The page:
1. Have clear focus; understood by all, so they know what markets the organization is in; and, as important, the markets it is not in.
  2. Be differentiated, and compelling.
  3. Reflect a proper understanding of the competition for market margin.
  4. Allow flexible responses to changing circumstances.
  5. Protect the organization’s long-term “social licence to operate”.

Ensuring Organizational Alignment
Effective “wayfinders” (leader-managers) translate the mission into a vision that engages heads, hearts, and hands [3], communicating what success will look and feel like. The vision provides a clear “line of sight” to the mission so that all can understand their role, responsibilities, and “what is in it for them”; with milestones, targets, and due dates; with the consequences of failure clear.

The difference between realizing the vision and it remaining an aspiration depends on ensuring five key elements are suitably aligned to achieve the mission and vision shown in Figure 1. They are: “Purpose” – what the organization exists for; “Principles” – the values it lives by; “Power” – the organizational design and power structure it adopts; “People” - who make things happen; and “Processes” – the systems and procedures that govern its operations, holding it all together.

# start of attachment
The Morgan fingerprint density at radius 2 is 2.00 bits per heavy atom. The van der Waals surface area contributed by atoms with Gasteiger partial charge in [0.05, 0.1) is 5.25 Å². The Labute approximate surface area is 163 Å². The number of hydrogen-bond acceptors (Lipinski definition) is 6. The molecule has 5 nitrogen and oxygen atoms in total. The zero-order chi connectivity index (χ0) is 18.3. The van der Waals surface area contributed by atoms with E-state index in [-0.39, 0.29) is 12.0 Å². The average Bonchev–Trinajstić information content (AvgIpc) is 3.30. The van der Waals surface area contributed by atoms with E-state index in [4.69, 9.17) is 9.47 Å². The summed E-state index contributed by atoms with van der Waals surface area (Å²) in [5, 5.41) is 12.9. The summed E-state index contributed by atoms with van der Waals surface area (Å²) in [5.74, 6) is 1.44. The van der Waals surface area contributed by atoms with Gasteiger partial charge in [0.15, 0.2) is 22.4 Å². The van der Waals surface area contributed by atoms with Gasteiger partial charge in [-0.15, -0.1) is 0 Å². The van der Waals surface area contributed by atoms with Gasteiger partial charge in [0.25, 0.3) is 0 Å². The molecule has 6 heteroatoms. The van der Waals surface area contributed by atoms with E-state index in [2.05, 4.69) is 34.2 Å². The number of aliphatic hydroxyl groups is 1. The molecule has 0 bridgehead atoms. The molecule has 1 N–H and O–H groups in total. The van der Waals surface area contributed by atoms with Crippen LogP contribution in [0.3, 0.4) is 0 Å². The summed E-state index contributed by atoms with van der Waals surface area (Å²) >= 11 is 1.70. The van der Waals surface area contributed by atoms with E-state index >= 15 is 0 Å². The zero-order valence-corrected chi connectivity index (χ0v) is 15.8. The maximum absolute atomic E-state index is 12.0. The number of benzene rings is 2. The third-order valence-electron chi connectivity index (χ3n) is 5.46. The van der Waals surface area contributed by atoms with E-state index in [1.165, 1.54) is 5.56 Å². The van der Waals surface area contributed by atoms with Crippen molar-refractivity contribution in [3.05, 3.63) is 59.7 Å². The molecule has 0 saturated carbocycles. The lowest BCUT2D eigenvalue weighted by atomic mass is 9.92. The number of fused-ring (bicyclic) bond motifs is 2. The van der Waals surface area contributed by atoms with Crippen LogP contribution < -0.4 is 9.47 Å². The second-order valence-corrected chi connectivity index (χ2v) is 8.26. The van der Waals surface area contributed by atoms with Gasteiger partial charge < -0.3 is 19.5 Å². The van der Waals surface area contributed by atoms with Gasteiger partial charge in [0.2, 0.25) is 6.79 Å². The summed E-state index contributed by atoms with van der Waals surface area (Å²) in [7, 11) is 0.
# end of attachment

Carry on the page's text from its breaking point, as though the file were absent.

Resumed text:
Figure 1: The “Five P” framework

Figure 1 shows mission and vision can only be achieved if the “Five Ps” are aligned. If any one of the “Five Ps” is misaligned, the mission and vision will not be achieved. The “Five Ps” interact with each other, either reinforcing or weakening the organization’s ability to set priorities; and allocate resources appropriately. Working harmoniously together, they define and reinforce acceptable behaviour and values. Working at cross purposes, they create conflict; and undermine the values and effectiveness of the organization. The “Five Ps” cover:

1) “Purpose”: The best way for “wayfinders” to ensure that the enterprise’s “purpose” is aligned with their mission and vision is to ask and answer six questions:

  1. Who are the intended beneficiaries of our organization?
  2. What difference in their lives do we make?
  3. What value will they place on that difference?
  4. How will we make that difference?